Legislature(1995 - 1996)
03/20/1996 03:40 PM RES
* first hearing in first committee of referral
= bill was previously heard/scheduled
= bill was previously heard/scheduled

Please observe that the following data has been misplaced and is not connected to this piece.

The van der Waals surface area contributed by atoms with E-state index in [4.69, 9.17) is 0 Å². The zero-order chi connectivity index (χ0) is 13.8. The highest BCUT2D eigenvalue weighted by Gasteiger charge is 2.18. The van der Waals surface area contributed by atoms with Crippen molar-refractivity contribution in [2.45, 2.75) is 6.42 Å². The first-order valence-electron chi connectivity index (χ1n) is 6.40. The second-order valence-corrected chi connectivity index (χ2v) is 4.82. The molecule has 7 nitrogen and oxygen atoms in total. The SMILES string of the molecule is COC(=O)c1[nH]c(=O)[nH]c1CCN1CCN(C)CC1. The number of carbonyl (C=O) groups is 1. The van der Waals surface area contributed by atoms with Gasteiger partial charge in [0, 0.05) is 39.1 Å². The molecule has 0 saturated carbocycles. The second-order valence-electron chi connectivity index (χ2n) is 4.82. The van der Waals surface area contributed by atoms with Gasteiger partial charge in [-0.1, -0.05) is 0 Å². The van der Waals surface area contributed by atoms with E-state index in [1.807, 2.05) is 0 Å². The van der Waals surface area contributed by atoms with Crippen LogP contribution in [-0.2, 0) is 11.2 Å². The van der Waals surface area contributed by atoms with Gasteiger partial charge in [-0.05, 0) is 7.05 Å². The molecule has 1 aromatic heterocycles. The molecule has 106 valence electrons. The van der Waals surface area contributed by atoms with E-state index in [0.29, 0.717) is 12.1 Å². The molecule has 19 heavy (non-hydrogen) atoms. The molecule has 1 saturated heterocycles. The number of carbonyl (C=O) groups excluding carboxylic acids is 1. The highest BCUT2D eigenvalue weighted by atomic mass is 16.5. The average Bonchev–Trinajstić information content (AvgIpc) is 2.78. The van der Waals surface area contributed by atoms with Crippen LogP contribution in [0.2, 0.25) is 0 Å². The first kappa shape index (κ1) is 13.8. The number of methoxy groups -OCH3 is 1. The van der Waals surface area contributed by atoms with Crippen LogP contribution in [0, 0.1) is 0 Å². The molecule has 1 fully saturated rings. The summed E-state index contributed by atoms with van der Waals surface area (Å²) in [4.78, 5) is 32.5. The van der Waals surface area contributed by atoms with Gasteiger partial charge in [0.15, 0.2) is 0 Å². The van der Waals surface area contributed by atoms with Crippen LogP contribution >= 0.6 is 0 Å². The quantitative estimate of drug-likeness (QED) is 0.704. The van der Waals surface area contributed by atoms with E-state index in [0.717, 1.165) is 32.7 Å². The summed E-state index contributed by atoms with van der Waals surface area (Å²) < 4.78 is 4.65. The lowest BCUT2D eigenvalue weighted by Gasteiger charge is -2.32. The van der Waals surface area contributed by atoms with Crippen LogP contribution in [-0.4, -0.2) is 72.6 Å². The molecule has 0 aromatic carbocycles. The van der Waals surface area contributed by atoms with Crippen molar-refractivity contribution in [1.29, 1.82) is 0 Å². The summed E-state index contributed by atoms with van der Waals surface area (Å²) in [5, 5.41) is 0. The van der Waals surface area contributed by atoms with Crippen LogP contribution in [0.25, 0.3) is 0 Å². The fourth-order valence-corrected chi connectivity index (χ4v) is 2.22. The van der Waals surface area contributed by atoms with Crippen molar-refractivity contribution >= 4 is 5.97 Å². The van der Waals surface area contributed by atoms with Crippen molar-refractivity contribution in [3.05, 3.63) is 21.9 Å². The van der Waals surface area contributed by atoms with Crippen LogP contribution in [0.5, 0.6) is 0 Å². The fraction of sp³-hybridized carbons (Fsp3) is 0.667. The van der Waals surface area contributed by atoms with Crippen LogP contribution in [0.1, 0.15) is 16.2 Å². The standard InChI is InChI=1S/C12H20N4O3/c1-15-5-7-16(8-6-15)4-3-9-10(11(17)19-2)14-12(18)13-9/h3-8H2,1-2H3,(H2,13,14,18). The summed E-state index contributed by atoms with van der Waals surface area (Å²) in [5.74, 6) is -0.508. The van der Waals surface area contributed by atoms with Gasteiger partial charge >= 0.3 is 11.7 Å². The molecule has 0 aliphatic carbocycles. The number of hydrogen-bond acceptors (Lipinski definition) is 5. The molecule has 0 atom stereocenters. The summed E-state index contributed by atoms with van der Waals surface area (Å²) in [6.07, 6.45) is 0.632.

SB 247 USE OF FISH & GAME FUND/COMM'R'S POWERS CHAIRMAN LEMAN brought SB 247 before the committee. LYNN LEVENGOOD , Executive Director, Alaska Wildlife Conservation Association, testifying from an airplane enroute to Dallas, Texas, said the association is dedicated to the restoration of an abundance of all wildlife in Alaska. He stated his support and urged the committee's support of a proposed Resources CS, because it is good for Alaska's wildlife and will benefit all Alaskans who seek renewed abundance. The legislation recognizes that currently nearly 100 percent of Alaska Department of Fish & Game's game division budget is provided for by purchases of hunting and trapping licenses. It strengthens current statutory language which requires that the spending of these user groups' provided monies must directly benefit the purchasers of those licenses. Mr. Levengood said passage of the bill would prohibit the raiding of Alaska's Fish & Game fund monies for developmental research on an additional road access into Denali National Park, an expenditure which is currently contained in the administration's 1997 CIP budget. Passage of the legislation would also prevent the unilateral shifting and diversion of monies within the Department of Fish & Game. He said the legislation was refocused after it was discovered that last year's legislative appropriations of over $900,000 to the Department of Fish & Game for intensive management projects was spent largely on existing routine data collection, and more recently, that the administration's $300,000 external review of approved Board of Game projects is scheduled to be paid for by license revenues. SB 247 will direct funding into the propagation, restocking, transplantation, and habitat projects that will directly increase Alaska's wildlife population. Speaking to changes made in the committee substitute, Mr. Levengood said it will clarify some of the objections to the prohibition of funding in areas where federal programs are being instituted; that language was eliminated. Also, it eliminates a restriction in administrative funding for projects that are approved under the theme provided for in the bill, so it provides additional funding for administrative projects. Number 345 SENATOR TAYLOR , prime sponsor of SB 247, thanked Mr. Levengood for his assistance in working on the concept of the legislation. He added that the first change in the committee substitute was to provide that there be something in statute at least mandating or requiring the department to provide and cooperate with sportmens' organizations across the state, whenever possible, to increase game populations and to introduce new populations where suitable. CHAIRMAN LEMAN thanked Mr. Levengood for his testimony, and then stated SB 247 would be aside and the committee would continue taking testimony on SB 223. SB 247 (USE OF FISH & GAME FUND/COMM'R'S POWERS) CHAIRMAN LEMAN brought SB 247 back before the committee to take additional testimony on the legislation. OLIVER (BUD) BURRIS , testifying from Fairbanks, outlined several programs where hunters' monies have been spent on nonhunting activities. He said during that time the Department of Fish & Game should have been planning for increased human populations and increased numbers of hunters and fishermen, but in the last decade, mismanagement has been responsible for less hunting opportunity and reduced harvest. This has resulted in reduced license sales in the state. From 1984 through 1993, resident license sales dropped 15 percent and nonresident hunting license sales dropped 20 percent. He said active management is desperately needed to increase wildlife populations, to increase harvest, and to increase hunting and fishing opportunities. BILL HAGAR , testifying from Fairbanks, said the department has testified many times that they want the politics out of fish and game management, and SB 247 will do this, as well as to help the department do a better job. PETE SHEPHERD , testifying from Fairbanks in support of SB 247, said over the years he has witnessed a mounting influence of changing public values in the attitudes of the ADF&G leadership towards those who provide the operational revenues. He said it is unconscionable that the fish and game funds are being used in ways that subvert the interests of the paying hunting population. TAPE 96-34, SIDE A Number 010 NOEL PUTMAN , representing the Ketchikan Sports and Wildlife Club and testifying from Ketchikan, voiced support for SB 247 and the proposed amendment. He said the Department of Fish & Game has got way off base during the last few years with fish and game management, and most of the money from the sale of licenses seems to be going into research, or going into the hands of people that would like to see the end of consumptive use within Alaska. He said SB 247 would see to it that that would end, and he urged it passage. Number 030 TONY RUSS , speaking on behalf of the Alaska Chapter of the Foundation for North American Wild Sheep from Wasilla, stated their support for SB 247. They support conservation of and proper management of wild sheep in Alaska for the purpose of putting more sheep on the mountain. The recent trends or politically based decisions about wildlife management and disregard for the opinions of professional wildlife managers employed by the state compels them to support the bill. CARL BRENT , representing the Alaska Bowhunters' Association and testifying from Wasilla, voiced their support for SB 247, both for political reasons and for the benefit of all the fishermen, hunters and trappers within the state. JEFF PARKER , a sport fisherman testifying from Anchorage, urged the committee to hold the bill over to delete the portions that relate to fish. He believes it will cause a loss of federal revenues, both on the fisheries side and the game side. He said all of the sport fish budget is comprised of money from the fish side of the fish and game fund and a three to one match of federal monies. That money is not used presently in the majority of four things contained within the bill. It is used for things like research and onground management. About one-third of the money is used in hatchery programs, and what the bill effectively does is it cranks up the hatchery side of managing the sport fish budget, and it cranks up the harvest side, but it eliminates, for example, being able to spend money on mark recapture programs and population estimates for rainbow trout that are under catch and release regulation. Those mark recapture programs and those population estimates are the fundamental basis of about 30 of our very high quality rainbow and steelhead fishery management programs in the state, and suddenly spending money to sustain those programs is eliminated. He said years have been spent in protecting wild stock management in this state, not hatchery stocks. He believes all of the sport groups throughout the state will support deleteing fish from the bill. Number 160 BILL PERHACH , a volunteer with the Alaska Environmental Lobby, testified in opposition to SB 247. They believe the bill focuses on consumptive use of wildlife resources at the exclusion of other uses. The bill eliminates state funding of any project designed to provide direct benefits to Alaskans engaged in non consumptive use of the state's wildlife resources. They believe Alaskans have the right to expect the state's natural resources to be managed for the benefit of more than one interest group. He also pointed out that the bill does not provide immunity from civil actions to members who serve on the Board of Game. Number 225 EDDY GRASSER , representing the Alaska Outdoor Council, expressed their frustration by the general trend away from traditional management of wildlife resources, and their concern about the lack of equity that the nonhunting or anti-hunting groups bring to the table when discussing management of wildlife resources. He said they fail to recognize that large portions of Alaska are set aside for nonmanagement regimes, or, in a lot of cases, several millions of acres are set aside where hunting can't take place at all. Because of that, and because of the trend away from traditional management, the council supports SB 247. They believe the legislation will provide the perimeters to the department under which they need to operate to get back to traditional management. Number 260 GERON BRUCE , Legislative Liaison, Department of Fish & Game, stated the department's opposition to SB 247 because it would fundamentally change the way the management of fish and wildlife resources for personal and recreational use is conducted by restricting the manner in which the two most important sources of funds used to manage wildlife and sport fishing resources can be used. These two funding sources are the federal aid funding and the revenues received from the sale of fishing and hunting licenses and tags. The federal aid program requires that state hunting and fishing licenses and tag fees be dedicated to the support of the sport fishing and wildlife management programs conducted by the state. The motivation to dedicate these funds to fish and wildlife management involved more than just a desire to establish a predictable source of funding; it was also a conscious attempt to insulate fish and wildlife management activities from the changing winds of political life. SB 247 has two major impacts upon the present way of managing fish and wildlife. The first is that it takes the decision-making authority on how the available funds should best be spent to manage fish and wildlife away from the biological staff trained to make those decisions and basically provides it to the legislative body. This not only takes the decision-making authority out of the hands of professionals but it also limits the ability of the staff to respond during the year to changing circumstances and priorities. The other impact about which the department is concerned is the strict limitations on what the fish and game fund and federal funds can be spent for under this legislation. It removes the ability of the department to use fish and game funds and federal aid funds to accomplish many of its functions, and without all those functions, the department cannot conduct an effective management program. Mr. Bruce said that while the Legislature is trying to reduce the general fund budget for the state, and the governor is also looking for ways to cut general fund spending, this legislation will increase it by about $30 million a year. Mr. Bruce also noted the department is opposed to the definitions of "high level of human harvest", "intensive management", and "maximum sustained yield" that are contained in SB 247. Number 380 There being no further testimony on SB 247, CHAIRMAN LEMAN closed the public hearing and adjourned the meeting at 5:45 p.m.